Brent crude oil ended nearly a dollar higher on Thursday, supported by a stronger euro, French port closures and tighter supplies from the North Sea.

The euro reached a one-week high against the U.S. dollar on the back of the European Central Bank's announcement that it would leave its main interest rate unchanged.

A 24-hour strike in France blocked the oil hub of Fos-Lavera and cut into supply there.

The four North Sea benchmark crudes that underpin the Brent oil futures contract are set to load fewer barrels in March, tightening supply.

U.S. crude oil futures rose but only after giving back nearly half of their gains on news that U.S. refiners were moving into their maintenance season.

Citgo Petroleum Corp began a shutdown at its refinery in Corpus Christi, Texas, for maintenance planned to last about 35 days.

U.S. crude fell nearly 60 cents on the news.

"We're in peak (refinery) turnaround season now, which translates into weak demand," said Stephen Schork, editor of the Schork Report in Villanova, Pennsylvania.

U.S. crude settled 46 cents higher at $97.84 a barrel, widening its discount to Brent <CL-LCO1=R> by 48 cents to $9.35 a barrel. On Wednesday, the spread narrowed to $7.94 per barrel, the tightest it has been since Oct. 10.

U.S. crude was supported by strong U.S. economic data released Thursday morning and rising U.S. gasoline futures.

The number of Americans filing new claims for unemployment benefits fell slightly more than expected last week, according to the U.S. Labor Department.

U.S. gasoline prices rose more than 1 percent on the back of rising Renewable Identification Number prices and a seasonal selloff in heating oil as traders move to gasoline futures ahead of the summer driving season.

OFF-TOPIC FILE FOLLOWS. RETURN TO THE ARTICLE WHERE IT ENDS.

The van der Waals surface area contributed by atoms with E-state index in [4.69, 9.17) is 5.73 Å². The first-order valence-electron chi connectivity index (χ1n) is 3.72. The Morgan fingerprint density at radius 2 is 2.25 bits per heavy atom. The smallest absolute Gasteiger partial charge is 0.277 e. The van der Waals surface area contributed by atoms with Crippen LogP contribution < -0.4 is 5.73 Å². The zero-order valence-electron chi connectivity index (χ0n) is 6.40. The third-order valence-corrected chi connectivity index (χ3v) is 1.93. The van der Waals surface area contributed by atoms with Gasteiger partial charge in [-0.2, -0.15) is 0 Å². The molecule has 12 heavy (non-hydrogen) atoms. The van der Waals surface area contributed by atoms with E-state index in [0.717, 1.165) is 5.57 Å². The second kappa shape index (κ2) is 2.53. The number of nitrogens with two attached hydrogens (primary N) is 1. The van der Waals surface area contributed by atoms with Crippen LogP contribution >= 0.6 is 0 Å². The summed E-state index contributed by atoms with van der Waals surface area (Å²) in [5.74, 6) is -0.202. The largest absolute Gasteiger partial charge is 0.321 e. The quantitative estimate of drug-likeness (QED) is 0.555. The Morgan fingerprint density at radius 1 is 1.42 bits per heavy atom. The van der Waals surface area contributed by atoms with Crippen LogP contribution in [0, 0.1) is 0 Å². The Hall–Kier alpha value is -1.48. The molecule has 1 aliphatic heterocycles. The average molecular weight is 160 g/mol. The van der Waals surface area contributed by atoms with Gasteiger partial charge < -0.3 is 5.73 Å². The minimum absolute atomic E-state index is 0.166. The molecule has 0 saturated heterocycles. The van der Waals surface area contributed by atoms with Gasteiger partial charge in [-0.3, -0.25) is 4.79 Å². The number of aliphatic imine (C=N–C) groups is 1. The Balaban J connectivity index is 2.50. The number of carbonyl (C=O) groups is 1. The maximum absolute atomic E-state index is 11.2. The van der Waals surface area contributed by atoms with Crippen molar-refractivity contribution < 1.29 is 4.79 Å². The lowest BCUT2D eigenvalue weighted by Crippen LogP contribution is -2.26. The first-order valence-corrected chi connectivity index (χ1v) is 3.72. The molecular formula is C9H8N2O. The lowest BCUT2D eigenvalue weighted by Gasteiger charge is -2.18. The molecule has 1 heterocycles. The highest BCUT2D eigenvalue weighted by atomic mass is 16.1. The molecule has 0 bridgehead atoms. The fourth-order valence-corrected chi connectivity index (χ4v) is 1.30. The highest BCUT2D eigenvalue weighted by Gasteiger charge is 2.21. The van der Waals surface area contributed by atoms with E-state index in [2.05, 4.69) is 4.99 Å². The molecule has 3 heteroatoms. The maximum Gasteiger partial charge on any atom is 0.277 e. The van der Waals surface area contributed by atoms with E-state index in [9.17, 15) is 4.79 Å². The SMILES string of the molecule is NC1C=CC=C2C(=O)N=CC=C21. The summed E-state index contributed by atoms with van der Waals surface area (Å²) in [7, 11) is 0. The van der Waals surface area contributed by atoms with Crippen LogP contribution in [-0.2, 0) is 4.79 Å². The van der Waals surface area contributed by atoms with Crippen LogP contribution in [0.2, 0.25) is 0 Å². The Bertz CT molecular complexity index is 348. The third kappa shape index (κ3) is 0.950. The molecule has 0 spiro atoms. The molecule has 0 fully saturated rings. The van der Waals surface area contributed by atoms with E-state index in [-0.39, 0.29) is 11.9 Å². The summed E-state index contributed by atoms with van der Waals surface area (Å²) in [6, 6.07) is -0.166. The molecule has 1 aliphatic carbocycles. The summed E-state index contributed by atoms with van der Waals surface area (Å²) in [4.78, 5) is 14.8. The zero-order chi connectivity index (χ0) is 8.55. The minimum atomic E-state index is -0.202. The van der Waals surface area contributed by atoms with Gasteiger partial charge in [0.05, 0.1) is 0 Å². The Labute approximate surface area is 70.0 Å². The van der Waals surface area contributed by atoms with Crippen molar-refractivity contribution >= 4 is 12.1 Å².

U.S. crude also drew support from snow and ice storms in the U.S. Northeast, which boosted demand for heating fuels.

In spite of cold weather demand, U.S. ultra-low sulfur diesel (ULSD) traded half a cent higher to end the day at $2.9951 per gallon.

U.S. gasoline futures rose by more than 4 cents to settle at $2.6830 per gallon as traders bought contracts to cover short positions.

"There are a couple seasonal long trades in gasoline - the first in December and the second in January," said Bill Baruch, senior market strategist at futures trading website iitrader.com in Chicago. "There are now shorts in the market as all the energies rise, and now they're buying to close their position."

Traders on Friday will be awaiting the release of U.S. non-farm payrolls data, considered by many the No. 1 gauge of the labor market and the American economy, at 8:30 a.m. EST (1330 GMT). 

(By Elizabeth Dilts; Additional reporting by David Sheppard in London and Jacob Gronholt-Pedersen in Singapore; Editing by Dale Hudson, David Evans, Peter Galloway, David Gregorio and Jonathan Oatis)